Bach died at home, in his bedroom above the Thomasplatz. A week before his death on July 28, Bach’s condition had deteriorated quickly when he suffered a stroke, which was soon followed by fever; a pair of failed eye operations performed on him a few months earlier had left Bach blind.
It was first published posthumously in 1751, appended to the first edition of the Art of Fugue in order to make up for the incompleteness of the collections’s final contrapunctus.
The manuscript version of the deathbed chorale, a fragment, includes some improvements to the published readings. In the note which appeared on the reverse side oft he title-page of the first edition of the Art of Fugue, Emanuel claimed that shortly before his death his father had dictated the chorale extemporaneously to an unnamed scribe.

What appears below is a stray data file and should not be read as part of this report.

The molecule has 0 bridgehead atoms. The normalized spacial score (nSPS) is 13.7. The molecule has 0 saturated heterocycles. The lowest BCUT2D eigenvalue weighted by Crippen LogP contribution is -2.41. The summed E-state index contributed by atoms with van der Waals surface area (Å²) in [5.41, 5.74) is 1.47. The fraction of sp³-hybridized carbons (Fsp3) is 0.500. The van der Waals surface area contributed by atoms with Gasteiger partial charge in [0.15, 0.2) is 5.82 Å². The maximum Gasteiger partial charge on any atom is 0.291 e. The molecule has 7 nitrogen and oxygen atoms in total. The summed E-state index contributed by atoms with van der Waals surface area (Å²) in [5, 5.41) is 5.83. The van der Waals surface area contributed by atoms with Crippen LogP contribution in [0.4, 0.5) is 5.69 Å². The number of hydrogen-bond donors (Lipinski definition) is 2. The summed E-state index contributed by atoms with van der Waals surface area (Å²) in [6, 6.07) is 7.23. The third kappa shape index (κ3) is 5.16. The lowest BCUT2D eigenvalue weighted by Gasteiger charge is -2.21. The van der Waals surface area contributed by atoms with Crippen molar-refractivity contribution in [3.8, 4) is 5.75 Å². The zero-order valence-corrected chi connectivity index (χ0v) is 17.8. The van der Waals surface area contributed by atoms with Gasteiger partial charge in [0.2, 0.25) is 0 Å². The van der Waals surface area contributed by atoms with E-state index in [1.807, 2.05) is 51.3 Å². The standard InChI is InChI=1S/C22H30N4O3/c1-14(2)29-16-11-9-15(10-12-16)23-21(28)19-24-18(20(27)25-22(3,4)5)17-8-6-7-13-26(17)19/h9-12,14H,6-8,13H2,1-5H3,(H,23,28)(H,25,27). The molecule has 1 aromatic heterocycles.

Although Bach’s devotees presented the deathbed chorale as an inspired, unpremeditated creation, neither the printed nor manuscript version of the piece could have been dictated extemporaneously, at least not in its entirety.
This chorale is in an expansion of the short setting of the chorale melody that appeared in Orgelbüchlein written nearly thirty years earlier to an alternate text Wenn wir in höchsten Nöthen sein. The deathbed chorale strips the original of its elaborate ornamentation and introduces lengthy contrapuntal interludes thematically based on the chorale melody itself. It was intricate counterpoint that had occupied Bach’s last musical reflections.
Bach did not compose the entire work in the last week of his life, but there is no reason to doubt that he was at work on an expanded version of the chorale while awaiting his death, perhaps even before the stroke he suffered on July 20th.